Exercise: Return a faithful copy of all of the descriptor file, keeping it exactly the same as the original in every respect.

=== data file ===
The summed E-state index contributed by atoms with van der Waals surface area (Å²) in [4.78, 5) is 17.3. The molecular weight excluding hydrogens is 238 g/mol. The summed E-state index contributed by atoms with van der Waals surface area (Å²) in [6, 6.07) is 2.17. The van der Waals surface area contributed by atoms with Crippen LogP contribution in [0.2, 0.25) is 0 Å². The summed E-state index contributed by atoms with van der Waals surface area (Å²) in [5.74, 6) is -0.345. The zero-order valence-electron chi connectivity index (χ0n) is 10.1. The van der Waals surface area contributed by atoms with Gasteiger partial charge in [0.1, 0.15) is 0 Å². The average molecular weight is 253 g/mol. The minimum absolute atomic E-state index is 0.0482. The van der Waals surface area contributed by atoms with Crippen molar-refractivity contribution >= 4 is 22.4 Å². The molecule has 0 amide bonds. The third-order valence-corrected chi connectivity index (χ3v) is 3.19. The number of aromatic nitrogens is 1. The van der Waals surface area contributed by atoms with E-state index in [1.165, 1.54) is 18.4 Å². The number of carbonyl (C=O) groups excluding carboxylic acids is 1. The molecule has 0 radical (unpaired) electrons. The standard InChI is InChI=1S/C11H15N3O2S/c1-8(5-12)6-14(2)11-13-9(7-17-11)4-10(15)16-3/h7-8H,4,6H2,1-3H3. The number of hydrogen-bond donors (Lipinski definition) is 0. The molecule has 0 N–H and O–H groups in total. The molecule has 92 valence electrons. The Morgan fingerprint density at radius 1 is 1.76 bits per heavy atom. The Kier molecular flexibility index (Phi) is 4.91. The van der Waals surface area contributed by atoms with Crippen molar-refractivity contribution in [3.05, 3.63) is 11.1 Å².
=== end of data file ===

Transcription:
The summed E-state index contributed by atoms with van der Waals surface area (Å²) in [4.78, 5) is 17.3. The molecular weight excluding hydrogens is 238 g/mol. The summed E-state index contributed by atoms with van der Waals surface area (Å²) in [6, 6.07) is 2.17. The van der Waals surface area contributed by atoms with Crippen LogP contribution in [0.2, 0.25) is 0 Å². The summed E-state index contributed by atoms with van der Waals surface area (Å²) in [5.74, 6) is -0.345. The zero-order valence-electron chi connectivity index (χ0n) is 10.1. The van der Waals surface area contributed by atoms with Gasteiger partial charge in [0.1, 0.15) is 0 Å². The average molecular weight is 253 g/mol. The minimum absolute atomic E-state index is 0.0482. The van der Waals surface area contributed by atoms with Crippen molar-refractivity contribution >= 4 is 22.4 Å². The molecule has 0 amide bonds. The third-order valence-corrected chi connectivity index (χ3v) is 3.19. The number of aromatic nitrogens is 1. The van der Waals surface area contributed by atoms with E-state index in [1.165, 1.54) is 18.4 Å². The number of carbonyl (C=O) groups excluding carboxylic acids is 1. The molecule has 0 radical (unpaired) electrons. The standard InChI is InChI=1S/C11H15N3O2S/c1-8(5-12)6-14(2)11-13-9(7-17-11)4-10(15)16-3/h7-8H,4,6H2,1-3H3. The number of hydrogen-bond donors (Lipinski definition) is 0. The molecule has 0 N–H and O–H groups in total. The molecule has 92 valence electrons. The Morgan fingerprint density at radius 1 is 1.76 bits per heavy atom. The Kier molecular flexibility index (Phi) is 4.91. The van der Waals surface area contributed by atoms with Crippen molar-refractivity contribution in [3.05, 3.63) is 11.1 Å².